Ireland. What did we learn?


‘Edinburgh Whisky Blog’ . I was confronted in EWB towers by our secret insider to the Scotch Whisky industry, the Mole. ‘EDINBURGH, WHISKY, BLOG’ he repeated to me.

Ok, Lucas and I put our hands up. We have kind of deviated from topic lately. Lucas has been making beer (looking forward to tasting!) and we have both taken our first tentative steps into the world of Irish Whiskey. Variety is the spice of life. If you become to insular, you don’t learn. To be honest, from my trip to Ireland, there are definitely some things Scotland can learn.

Hospitality and Warmth

I think it is just a slight difference in culture. We spent the whole day with the most important people in Jameson. Barry Crockett (Master Distiller), Billy Leighton (Master Blender) , David Quinn (Master of Maturation), Brendan Buckley (Development Project Manager) and Jayne Murphy (Head of International Marketing for Irish Distillers). And you know what? After 5 minutes it felt like we had known them all our life. Intelligent, warm and personable people. I am not saying that Scottish people are miserable (we can be intelligent, warm and personable), I just don’t think our warmth comes across as quickly. I also think the higher up you get in business, the more reserved Scot’s seem to get.


These guys had a real belief about their product and operation. No self deprecation but at the same time, no arrogance. They encouraged our questions and answered them with aplomb. There was nothing that was considered top secret or out of bounds. Sometimes us Scots can be a little self deprecating and a little negative about what we do. We make a bloody good drop, we should be proud, but not arrogant.

A show of strength

Here I am going to revisit a theme that I have discussed before. Where is the Johnny Walker Visitor Centre? Where is a big history centre, that would also profile some of the different Whiskies that go into JW? Jameson not only have a visitor centre in Dublin, but also one in Cork. It is a show of strength and a show of pride in their home and history.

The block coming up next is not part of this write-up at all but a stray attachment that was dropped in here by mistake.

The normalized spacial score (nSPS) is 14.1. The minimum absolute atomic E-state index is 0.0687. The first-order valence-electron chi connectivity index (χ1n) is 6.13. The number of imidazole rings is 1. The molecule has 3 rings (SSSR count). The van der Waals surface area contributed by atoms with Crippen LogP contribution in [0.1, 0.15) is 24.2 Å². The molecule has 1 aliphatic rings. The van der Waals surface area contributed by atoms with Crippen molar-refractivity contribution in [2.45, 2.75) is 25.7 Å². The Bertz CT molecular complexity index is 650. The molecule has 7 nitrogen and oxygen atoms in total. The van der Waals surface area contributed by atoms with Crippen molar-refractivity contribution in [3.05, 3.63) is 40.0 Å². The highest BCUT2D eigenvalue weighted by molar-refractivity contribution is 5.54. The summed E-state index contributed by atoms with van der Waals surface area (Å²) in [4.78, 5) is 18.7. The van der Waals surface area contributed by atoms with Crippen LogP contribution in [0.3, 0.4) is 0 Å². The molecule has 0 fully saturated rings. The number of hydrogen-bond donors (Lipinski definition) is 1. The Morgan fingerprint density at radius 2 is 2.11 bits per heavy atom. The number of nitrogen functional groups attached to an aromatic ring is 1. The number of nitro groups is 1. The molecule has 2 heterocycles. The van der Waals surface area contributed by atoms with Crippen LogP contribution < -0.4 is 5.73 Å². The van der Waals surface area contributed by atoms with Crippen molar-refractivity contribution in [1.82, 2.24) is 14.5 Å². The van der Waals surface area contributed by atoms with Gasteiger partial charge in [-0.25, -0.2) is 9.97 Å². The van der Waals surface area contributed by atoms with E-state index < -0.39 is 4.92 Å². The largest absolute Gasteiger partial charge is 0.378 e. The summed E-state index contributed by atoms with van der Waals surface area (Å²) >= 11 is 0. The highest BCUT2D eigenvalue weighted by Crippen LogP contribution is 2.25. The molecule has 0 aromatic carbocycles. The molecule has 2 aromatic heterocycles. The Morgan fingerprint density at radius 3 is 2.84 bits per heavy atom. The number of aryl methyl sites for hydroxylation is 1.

Surely, Diageo should have something similar? Ideally, as I wrote before, in Kilmarnock, but maybe to start with, in Glasgow. Have regular organised tours leaving from the visitor centre for Talisker, Cardhu and Islay. Have a shop, restaurant, bar and guided tour telling everyone why Johnny Walker is the best Whisky in the world. Have a Formula 1 Bar where people can watch Diageo sponsored F1 cars doing the business. Put me in charge of the whole thing!

Awesome Whiskey

I am now a very happy convert to Jameson, Redbreast and Midleton Whiskey. I actually reckon that the 2 best whiskies I have tasted this year are Balblair 2000 and Jameson 18yo. I would also have to admit that I am currently getting stuck into Redbreast 15yo, which is superb stuff.

I am interested to know, what are the best whiskies our readers have tried this year? I bet you have had some weird and wonderful stuff!



  1. Nicely said. They are very nice people, and opening up a lot. Very few got into Midleton’s new plant until recently.

    And they make fantastic, unique whiskey.


  2. I can’t wait to get my hands on a bottle of Balblair ’00, do you guys know if it is coming to the Netherlands?

  3. Marco,

    Balblair 00 will be in the Netherlands towards the end of October, they are throwing a massive tasting for over 1000 people to launch it. It’s funny you asked that because I just bumped into their Dutch distributor in Pulteney:)

  4. Thanks, Lucas!

    In addition I have another – kind of weird for a blog – question. I am a marketing and communications student from the Netherlands and looking for an internship in Scotland. Do you know if the whisky industry is looking for students with my applied science study?


  5. I just had the privilege of a similar trip to the new distillery and warehouses… Fantastic stuff. Tasted a 15 yr old port cask pure pot still that was the highlight of the year for me, whisky-wise… And a great bourbon cask too.

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